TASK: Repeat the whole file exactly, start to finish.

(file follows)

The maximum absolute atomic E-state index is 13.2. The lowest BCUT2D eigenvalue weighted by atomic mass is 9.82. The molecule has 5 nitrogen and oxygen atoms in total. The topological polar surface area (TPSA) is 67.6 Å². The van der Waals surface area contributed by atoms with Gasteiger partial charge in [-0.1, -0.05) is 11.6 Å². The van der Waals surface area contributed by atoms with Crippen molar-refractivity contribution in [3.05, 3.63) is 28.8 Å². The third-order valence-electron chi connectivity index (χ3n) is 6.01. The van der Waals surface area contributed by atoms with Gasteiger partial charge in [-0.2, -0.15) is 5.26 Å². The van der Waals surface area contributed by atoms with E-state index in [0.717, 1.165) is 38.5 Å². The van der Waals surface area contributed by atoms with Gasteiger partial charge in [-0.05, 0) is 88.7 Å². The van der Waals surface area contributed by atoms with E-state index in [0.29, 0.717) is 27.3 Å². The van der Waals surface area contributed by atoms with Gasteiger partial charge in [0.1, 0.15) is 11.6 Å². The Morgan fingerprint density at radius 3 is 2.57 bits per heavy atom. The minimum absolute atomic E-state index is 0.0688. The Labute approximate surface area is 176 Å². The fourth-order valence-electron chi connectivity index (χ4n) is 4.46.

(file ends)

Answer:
The maximum absolute atomic E-state index is 13.2. The lowest BCUT2D eigenvalue weighted by atomic mass is 9.82. The molecule has 5 nitrogen and oxygen atoms in total. The topological polar surface area (TPSA) is 67.6 Å². The van der Waals surface area contributed by atoms with Gasteiger partial charge in [-0.1, -0.05) is 11.6 Å². The van der Waals surface area contributed by atoms with Crippen molar-refractivity contribution in [3.05, 3.63) is 28.8 Å². The third-order valence-electron chi connectivity index (χ3n) is 6.01. The van der Waals surface area contributed by atoms with Gasteiger partial charge in [-0.2, -0.15) is 5.26 Å². The van der Waals surface area contributed by atoms with E-state index in [0.717, 1.165) is 38.5 Å². The van der Waals surface area contributed by atoms with Gasteiger partial charge in [-0.05, 0) is 88.7 Å². The van der Waals surface area contributed by atoms with E-state index in [0.29, 0.717) is 27.3 Å². The van der Waals surface area contributed by atoms with Gasteiger partial charge in [0.1, 0.15) is 11.6 Å². The Morgan fingerprint density at radius 3 is 2.57 bits per heavy atom. The minimum absolute atomic E-state index is 0.0688. The Labute approximate surface area is 176 Å². The fourth-order valence-electron chi connectivity index (χ4n) is 4.46.